Turkey’s in Trouble. Is Ataturk the Cure?
by Todd G. Buchholz
What Recep Tayyip Erdogan could learn from the “Father of Turks.”
Edhem Eldem: Turkey’s False Nostalgia
Edhem Eldem is a professor of history at Bogazici University.ISTANBUL — THE demonstrators who have filled the streets of Istanbul and other Turkish cities for nearly three weeks complain that Prime Minister Recep Tayyip Erdogan’s Justice and Development Party, known as the A.K.P., has adopted an increasingly authoritarian attitude that threatens basic freedoms. They also resent his tendency to meddle in the personal lives of citizens — by condemning abortion or trying to control the sale and consumption of alcohol.But Mr. Erdogan isn’t the first Turkish leader to have flirted with authoritarianism and social engineering. This is important to remember, since many of his opponents tend to hark back to a nostalgic past, best illustrated by the profusion of Turkish flags and images of the republic’s founder, Mustafa Kemal Ataturk.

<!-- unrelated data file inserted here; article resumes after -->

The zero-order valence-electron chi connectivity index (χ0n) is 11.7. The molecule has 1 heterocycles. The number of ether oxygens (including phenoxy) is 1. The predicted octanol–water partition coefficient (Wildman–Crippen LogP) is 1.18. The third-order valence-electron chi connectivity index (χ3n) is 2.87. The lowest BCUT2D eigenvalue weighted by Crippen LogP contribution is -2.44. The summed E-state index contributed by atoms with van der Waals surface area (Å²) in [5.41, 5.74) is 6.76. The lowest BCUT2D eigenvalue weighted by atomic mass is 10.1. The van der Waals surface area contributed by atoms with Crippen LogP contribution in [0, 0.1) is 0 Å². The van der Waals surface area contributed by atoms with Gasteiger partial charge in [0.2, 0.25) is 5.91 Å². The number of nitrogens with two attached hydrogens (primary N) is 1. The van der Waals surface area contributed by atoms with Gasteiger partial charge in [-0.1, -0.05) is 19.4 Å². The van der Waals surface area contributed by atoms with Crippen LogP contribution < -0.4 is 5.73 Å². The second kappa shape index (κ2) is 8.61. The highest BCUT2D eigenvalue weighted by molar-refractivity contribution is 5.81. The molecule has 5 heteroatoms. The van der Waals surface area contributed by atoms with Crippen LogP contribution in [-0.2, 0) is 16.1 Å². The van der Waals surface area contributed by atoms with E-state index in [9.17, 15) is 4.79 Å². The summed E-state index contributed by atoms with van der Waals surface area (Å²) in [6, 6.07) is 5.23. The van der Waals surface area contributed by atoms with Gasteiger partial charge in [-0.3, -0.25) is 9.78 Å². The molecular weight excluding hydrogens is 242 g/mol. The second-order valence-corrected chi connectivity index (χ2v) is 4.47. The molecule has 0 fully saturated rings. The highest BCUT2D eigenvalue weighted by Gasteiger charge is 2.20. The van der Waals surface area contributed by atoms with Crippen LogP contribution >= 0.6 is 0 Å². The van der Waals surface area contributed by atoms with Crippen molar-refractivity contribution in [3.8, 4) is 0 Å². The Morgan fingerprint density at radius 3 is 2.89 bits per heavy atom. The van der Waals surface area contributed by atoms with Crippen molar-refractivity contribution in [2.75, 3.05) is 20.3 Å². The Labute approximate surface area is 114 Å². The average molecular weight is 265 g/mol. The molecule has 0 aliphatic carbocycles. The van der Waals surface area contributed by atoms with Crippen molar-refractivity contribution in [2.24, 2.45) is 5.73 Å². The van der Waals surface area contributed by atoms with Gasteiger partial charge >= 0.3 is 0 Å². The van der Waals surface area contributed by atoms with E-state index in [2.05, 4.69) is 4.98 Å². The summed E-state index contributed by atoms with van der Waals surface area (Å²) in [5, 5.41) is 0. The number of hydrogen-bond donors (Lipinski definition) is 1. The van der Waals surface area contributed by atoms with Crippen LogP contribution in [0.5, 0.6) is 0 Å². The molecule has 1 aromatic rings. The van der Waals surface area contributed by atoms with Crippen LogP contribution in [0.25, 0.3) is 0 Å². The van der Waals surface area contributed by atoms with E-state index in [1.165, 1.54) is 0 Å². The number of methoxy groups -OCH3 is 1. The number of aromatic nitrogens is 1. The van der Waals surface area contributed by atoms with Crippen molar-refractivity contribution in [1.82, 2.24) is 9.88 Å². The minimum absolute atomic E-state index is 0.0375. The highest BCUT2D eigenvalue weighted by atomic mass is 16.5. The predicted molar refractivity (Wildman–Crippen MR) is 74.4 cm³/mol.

- O'Mara: Politics and Commercial Pressure, not ChatGPT, are the Threats
- Why are the Dems Denying DC Self-Government?
- Anastasia Curwood on Shirley Chisholm's Childhood Heroes
- After Studying Housing Discrimination, This Historian is Fighting it in Court
- How Textbook Publishers are Censoring the Story of Rosa Parks to Sell Books in Florida